Nathan Were Phiri, access to finance Specialist at the World Bank Group
NAIROBI – The island nation of Sri Lanka is not poor. Its per capita GDP – when adjusted for purchasing power – is higher than South Africa, Peru, Egypt, and Indonesia. However, the country now faces its worst economic and social crisis since its independence in 1948. The financial system has collapsed, and fuel, food, electricity, and medicine shortage cripple the island nation of 22 million people. Its people have taken to the streets to protest and demand the resignation of President Gotabaya Rajapaksa, who took over the country in 2019 with a 52 percent election win. Thousands of Lankans are queuing at immigration centers to process passports and flee the country and living conditions have become unbearable.
But how did Sri Lanka get here?
Populist tax reforms
The Sri Lankan Economic crisis was man-made for the most part. External shocks – Covid19 and now the Russian invasion of Ukraine – notwithstanding, the Sri Lankan administration made grave fiscal mistakes that would later plunge the country into a huge fiscal deficit. While campaigning for elections in 2019, President Rajapaksa promised several tax cuts – his argument to free up spending and boost Sri Lanka’s ailing finances. Rajapaksa reduced VAT from 15% to 8% and eliminated seven more taxes to keep up with his election promises. The country was cutting taxes when its public Debt to GDP was hovering around 86%. Cutting taxes meant a drop in tax revenue, and quickly creditors became worried about whether Sri Lanka would honor its domestic and external debt obligations that now stood at $50b. Drop-in tax revenue was not the only effect tax cuts brought. The country’s credit rating was downgraded to negative by fitch – a global outlook rating agency – citing risks associated with debt sustainability. This meant that Sri Lanka had quickly become a risky country to lend to as chances of default had become high as it would not have money to re-pay.
Poor debt management
Countries all over the world borrow; however, keeping debt within sustainable margins is very important. Similarly, when debt becomes unstainable and the ability to service the loans collapses, countries typically turn to lenders to restructure debt repayments and seek debt relief or suspension of interest and principal payments until they’re able to resume payment. Other than turning to lenders to restructure its growing debt, Sri Lanka instead took on more debt to plug its budget deficit. Considering that the country had been negatively rated, it only meant that it could access loans at costly rates – as loan pricing is based on the level of risk. The higher the risk, the higher the interest rate.
Family rule and lavish government spending
It was not just the tax reforms that plunged the country into a deep hole; family rule could have also contributed to its crisis. Shortly after take-over, President Rajapaksa named his elder brother Mihinda, as prime minister. An election in 2020 gave Rajapaksa’s party a two-thirds majority in parliament, allowing his party to re-write the constitution to provide himself with extraordinary new powers. The constitutional amendment gave Rajapaksa powers to hold ministries, sack ministers, and have authority over formerly independent commissions that oversee elections, police, human rights, and anti-corruption efforts. The amendment also allowed the president to dissolve parliament halfway through a five-year term. Following these amendments, Rajapaksa started appointing his family members to top government positions to consolidate his grip on power further. Four of the 26 cabinet members were from his family in strategic ministries such as finance, irrigation, defense, urban development, e.t.c. Calls to cut government spending and increase taxes to stabilize the economy were dismissed as the government went on a lavish spending spree amidst a reduced fiscal space.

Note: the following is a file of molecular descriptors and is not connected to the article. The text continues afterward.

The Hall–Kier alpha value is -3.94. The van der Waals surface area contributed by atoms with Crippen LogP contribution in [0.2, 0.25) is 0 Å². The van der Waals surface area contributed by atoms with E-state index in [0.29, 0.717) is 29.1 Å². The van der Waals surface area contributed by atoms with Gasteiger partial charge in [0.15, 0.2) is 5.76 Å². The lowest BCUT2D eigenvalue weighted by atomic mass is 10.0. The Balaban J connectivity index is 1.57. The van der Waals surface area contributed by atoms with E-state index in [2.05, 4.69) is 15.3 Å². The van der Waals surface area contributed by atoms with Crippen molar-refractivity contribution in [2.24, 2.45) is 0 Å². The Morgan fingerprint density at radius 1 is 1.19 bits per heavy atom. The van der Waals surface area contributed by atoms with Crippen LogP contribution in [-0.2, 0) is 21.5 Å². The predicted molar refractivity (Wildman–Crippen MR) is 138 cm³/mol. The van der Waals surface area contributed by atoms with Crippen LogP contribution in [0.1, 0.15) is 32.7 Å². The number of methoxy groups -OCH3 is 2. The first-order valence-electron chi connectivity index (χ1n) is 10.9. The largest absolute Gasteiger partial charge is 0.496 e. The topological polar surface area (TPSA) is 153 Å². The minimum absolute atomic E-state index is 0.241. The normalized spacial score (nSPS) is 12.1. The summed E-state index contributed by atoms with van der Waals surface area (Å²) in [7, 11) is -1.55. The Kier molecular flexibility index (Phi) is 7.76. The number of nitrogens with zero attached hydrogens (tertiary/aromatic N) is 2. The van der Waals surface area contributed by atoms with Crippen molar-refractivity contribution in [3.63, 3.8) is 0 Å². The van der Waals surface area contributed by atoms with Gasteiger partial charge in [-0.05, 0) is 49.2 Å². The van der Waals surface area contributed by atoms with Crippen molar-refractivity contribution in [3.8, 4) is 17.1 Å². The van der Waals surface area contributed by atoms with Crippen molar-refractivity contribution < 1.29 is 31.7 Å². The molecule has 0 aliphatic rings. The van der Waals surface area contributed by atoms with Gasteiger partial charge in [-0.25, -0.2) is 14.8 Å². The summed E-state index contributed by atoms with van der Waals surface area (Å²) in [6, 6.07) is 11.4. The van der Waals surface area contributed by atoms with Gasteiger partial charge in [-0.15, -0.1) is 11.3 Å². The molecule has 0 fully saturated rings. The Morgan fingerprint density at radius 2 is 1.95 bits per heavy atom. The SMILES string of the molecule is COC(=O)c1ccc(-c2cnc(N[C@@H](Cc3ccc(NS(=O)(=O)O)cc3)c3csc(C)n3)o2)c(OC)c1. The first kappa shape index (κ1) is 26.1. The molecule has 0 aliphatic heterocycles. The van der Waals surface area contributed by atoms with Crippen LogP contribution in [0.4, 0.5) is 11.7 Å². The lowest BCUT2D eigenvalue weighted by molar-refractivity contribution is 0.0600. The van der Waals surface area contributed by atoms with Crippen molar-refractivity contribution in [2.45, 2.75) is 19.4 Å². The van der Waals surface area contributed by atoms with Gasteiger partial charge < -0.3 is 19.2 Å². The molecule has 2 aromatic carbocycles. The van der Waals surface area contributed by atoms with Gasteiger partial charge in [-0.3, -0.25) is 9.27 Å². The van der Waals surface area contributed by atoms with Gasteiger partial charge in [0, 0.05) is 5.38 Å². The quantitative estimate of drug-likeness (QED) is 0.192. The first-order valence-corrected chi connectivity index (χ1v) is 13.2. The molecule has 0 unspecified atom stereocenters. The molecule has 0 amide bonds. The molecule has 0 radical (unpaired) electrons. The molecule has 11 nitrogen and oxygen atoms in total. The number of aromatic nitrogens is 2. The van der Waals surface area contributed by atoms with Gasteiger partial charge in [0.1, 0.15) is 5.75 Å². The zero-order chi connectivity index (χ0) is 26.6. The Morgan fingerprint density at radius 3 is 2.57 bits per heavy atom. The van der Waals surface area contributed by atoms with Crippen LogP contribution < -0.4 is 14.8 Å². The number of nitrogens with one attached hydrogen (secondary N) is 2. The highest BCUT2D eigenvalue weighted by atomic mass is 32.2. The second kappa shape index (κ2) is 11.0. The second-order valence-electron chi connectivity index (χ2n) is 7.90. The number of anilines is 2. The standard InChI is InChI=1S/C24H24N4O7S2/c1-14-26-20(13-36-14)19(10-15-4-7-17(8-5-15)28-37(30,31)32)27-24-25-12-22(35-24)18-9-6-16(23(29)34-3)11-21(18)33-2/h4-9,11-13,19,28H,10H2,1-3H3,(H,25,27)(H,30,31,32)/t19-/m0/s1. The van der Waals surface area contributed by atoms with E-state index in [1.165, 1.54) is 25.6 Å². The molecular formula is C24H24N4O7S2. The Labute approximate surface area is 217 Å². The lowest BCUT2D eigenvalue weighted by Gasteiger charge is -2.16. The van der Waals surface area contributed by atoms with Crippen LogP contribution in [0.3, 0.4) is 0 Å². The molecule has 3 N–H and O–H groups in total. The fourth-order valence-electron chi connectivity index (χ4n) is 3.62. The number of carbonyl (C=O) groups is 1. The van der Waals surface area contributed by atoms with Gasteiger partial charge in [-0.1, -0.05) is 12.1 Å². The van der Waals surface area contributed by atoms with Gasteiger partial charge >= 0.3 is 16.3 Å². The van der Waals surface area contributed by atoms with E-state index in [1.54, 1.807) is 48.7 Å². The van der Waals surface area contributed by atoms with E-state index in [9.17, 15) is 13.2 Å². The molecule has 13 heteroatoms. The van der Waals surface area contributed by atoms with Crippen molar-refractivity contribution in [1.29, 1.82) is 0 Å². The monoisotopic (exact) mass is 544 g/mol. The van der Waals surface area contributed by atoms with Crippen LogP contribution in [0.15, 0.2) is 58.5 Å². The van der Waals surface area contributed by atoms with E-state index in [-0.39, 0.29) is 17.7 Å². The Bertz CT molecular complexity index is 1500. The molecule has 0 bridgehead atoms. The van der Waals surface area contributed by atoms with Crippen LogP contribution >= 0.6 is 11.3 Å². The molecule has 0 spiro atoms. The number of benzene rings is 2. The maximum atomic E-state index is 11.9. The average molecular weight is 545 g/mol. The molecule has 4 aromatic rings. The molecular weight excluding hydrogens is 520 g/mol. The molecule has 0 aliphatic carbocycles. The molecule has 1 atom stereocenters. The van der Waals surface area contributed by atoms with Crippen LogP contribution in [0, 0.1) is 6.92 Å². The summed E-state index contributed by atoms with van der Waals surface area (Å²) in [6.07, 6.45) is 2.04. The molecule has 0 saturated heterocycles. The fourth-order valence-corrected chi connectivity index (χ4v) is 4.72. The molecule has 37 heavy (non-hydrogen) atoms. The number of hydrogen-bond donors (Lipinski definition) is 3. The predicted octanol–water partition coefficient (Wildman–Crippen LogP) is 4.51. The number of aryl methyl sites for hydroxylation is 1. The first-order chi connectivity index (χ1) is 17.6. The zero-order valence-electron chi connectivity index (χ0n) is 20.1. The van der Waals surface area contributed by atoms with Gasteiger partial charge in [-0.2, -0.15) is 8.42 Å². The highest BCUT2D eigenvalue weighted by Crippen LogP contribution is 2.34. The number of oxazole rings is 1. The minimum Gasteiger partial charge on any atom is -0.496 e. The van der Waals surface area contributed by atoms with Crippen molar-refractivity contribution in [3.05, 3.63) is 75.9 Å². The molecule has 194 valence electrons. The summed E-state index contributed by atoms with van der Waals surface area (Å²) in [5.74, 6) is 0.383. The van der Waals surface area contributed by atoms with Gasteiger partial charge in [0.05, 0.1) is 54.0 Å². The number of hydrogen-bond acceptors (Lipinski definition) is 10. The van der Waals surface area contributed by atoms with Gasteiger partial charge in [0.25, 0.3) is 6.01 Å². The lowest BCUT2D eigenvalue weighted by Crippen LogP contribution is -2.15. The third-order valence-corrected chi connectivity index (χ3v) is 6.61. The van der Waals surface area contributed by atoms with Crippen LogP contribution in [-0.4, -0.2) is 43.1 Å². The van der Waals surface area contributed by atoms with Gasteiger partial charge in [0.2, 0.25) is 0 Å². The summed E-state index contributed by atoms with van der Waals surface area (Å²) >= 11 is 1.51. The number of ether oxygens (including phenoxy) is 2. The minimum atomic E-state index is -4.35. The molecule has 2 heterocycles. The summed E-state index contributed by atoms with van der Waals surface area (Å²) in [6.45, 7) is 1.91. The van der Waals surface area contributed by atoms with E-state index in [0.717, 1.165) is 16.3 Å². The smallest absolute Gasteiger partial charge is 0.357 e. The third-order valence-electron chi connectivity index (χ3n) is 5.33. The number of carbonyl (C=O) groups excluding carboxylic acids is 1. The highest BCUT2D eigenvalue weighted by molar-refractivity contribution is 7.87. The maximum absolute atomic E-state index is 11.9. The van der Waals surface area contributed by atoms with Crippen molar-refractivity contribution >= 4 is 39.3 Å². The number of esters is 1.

Ban on imported chemical fertilizers
In the middle of the pandemic, the government made a very wrong move – to ban the importation of chemical fertilizers. While this decision was later reversed, it significantly impacted productivity. On April 22, 2021, Sri Lankan president Gotabaya Rajapaksa announced a complete ban on the use and importation of chemical fertilizers to make the country the “world’s first 100 percent organic food producer. The government claimed that using fertilizers and agrochemicals, however productive, led to contamination of lakes, canals and rivers and the spread of non-communicable diseases like kidney disease. The move on fertilizer ban significantly affected productivity for paddy and other crops by over 40%. With lower results, food prices went up, and farmers took to the streets to protest. While the move to organic farming was brilliant, the government made the decision hurriedly and without proper consultation with the farmers and mechanisms to cushion the country against the impact of reduced yield. To address the food shortage stemming from reduced productivity, Sri Lanka turned to food importation, further weakening the local currency as demand for the dollar rose.
The crisis in Sri Lanka has been slowly evolving; it is only possible that the pandemic and the Russia and Ukraine crisis brought the country’s problems to the fore. As the first country to fall post the pandemic and Russia – the Ukraine crisis, the journey to its current state should be an eye opened to developing countries, especially around tax reforms, government spending and debt management.
The writer, Nathan Were is a Financial Inclusion Specialist based in Nairobi, Kenya.